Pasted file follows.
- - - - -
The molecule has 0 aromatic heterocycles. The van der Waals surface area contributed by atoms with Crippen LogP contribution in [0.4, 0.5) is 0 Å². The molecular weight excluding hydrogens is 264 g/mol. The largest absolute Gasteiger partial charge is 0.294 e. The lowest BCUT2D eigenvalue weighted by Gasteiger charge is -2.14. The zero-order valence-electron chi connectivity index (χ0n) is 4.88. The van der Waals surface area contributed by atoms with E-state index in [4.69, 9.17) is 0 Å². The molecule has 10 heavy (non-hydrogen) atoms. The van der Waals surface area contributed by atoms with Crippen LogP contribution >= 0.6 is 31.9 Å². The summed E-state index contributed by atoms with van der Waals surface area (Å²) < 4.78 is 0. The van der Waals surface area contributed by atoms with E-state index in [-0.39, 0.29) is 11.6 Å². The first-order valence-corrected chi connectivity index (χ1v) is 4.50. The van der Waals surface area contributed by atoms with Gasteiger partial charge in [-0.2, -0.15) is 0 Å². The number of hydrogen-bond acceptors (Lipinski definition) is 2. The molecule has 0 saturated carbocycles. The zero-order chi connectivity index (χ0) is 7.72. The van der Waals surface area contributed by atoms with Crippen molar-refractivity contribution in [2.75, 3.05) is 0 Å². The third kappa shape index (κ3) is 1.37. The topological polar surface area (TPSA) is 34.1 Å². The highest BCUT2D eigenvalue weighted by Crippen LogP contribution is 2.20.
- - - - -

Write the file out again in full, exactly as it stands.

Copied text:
The molecule has 0 aromatic heterocycles. The van der Waals surface area contributed by atoms with Crippen LogP contribution in [0.4, 0.5) is 0 Å². The molecular weight excluding hydrogens is 264 g/mol. The largest absolute Gasteiger partial charge is 0.294 e. The lowest BCUT2D eigenvalue weighted by Gasteiger charge is -2.14. The zero-order valence-electron chi connectivity index (χ0n) is 4.88. The van der Waals surface area contributed by atoms with E-state index in [4.69, 9.17) is 0 Å². The molecule has 10 heavy (non-hydrogen) atoms. The van der Waals surface area contributed by atoms with Crippen LogP contribution >= 0.6 is 31.9 Å². The summed E-state index contributed by atoms with van der Waals surface area (Å²) < 4.78 is 0. The van der Waals surface area contributed by atoms with E-state index in [-0.39, 0.29) is 11.6 Å². The first-order valence-corrected chi connectivity index (χ1v) is 4.50. The van der Waals surface area contributed by atoms with Gasteiger partial charge in [-0.2, -0.15) is 0 Å². The number of hydrogen-bond acceptors (Lipinski definition) is 2. The molecule has 0 saturated carbocycles. The zero-order chi connectivity index (χ0) is 7.72. The van der Waals surface area contributed by atoms with Crippen molar-refractivity contribution in [2.75, 3.05) is 0 Å². The third kappa shape index (κ3) is 1.37. The topological polar surface area (TPSA) is 34.1 Å². The highest BCUT2D eigenvalue weighted by Crippen LogP contribution is 2.20.